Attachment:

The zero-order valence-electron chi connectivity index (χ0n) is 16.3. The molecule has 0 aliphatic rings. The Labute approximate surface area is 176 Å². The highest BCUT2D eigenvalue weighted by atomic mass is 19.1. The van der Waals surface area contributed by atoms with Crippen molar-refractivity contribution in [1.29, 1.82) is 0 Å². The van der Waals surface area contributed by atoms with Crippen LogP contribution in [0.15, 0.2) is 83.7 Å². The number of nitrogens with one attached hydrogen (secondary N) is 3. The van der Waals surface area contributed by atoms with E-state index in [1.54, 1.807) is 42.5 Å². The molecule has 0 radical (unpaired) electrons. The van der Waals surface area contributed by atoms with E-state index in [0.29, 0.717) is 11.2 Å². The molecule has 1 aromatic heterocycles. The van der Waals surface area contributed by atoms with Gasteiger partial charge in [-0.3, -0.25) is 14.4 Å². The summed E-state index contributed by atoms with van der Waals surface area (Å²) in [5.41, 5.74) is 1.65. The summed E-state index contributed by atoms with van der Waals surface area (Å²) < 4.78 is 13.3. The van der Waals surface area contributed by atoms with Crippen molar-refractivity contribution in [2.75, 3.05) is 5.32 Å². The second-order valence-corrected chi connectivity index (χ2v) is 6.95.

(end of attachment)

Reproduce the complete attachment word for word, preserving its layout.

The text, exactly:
The zero-order valence-electron chi connectivity index (χ0n) is 16.3. The molecule has 0 aliphatic rings. The Labute approximate surface area is 176 Å². The highest BCUT2D eigenvalue weighted by atomic mass is 19.1. The van der Waals surface area contributed by atoms with Crippen molar-refractivity contribution in [1.29, 1.82) is 0 Å². The van der Waals surface area contributed by atoms with Crippen LogP contribution in [0.15, 0.2) is 83.7 Å². The number of nitrogens with one attached hydrogen (secondary N) is 3. The van der Waals surface area contributed by atoms with E-state index in [1.54, 1.807) is 42.5 Å². The molecule has 0 radical (unpaired) electrons. The van der Waals surface area contributed by atoms with E-state index in [0.29, 0.717) is 11.2 Å². The molecule has 1 aromatic heterocycles. The van der Waals surface area contributed by atoms with Gasteiger partial charge in [-0.3, -0.25) is 14.4 Å². The summed E-state index contributed by atoms with van der Waals surface area (Å²) in [5.41, 5.74) is 1.65. The summed E-state index contributed by atoms with van der Waals surface area (Å²) < 4.78 is 13.3. The van der Waals surface area contributed by atoms with Crippen molar-refractivity contribution in [2.75, 3.05) is 5.32 Å². The second-order valence-corrected chi connectivity index (χ2v) is 6.95.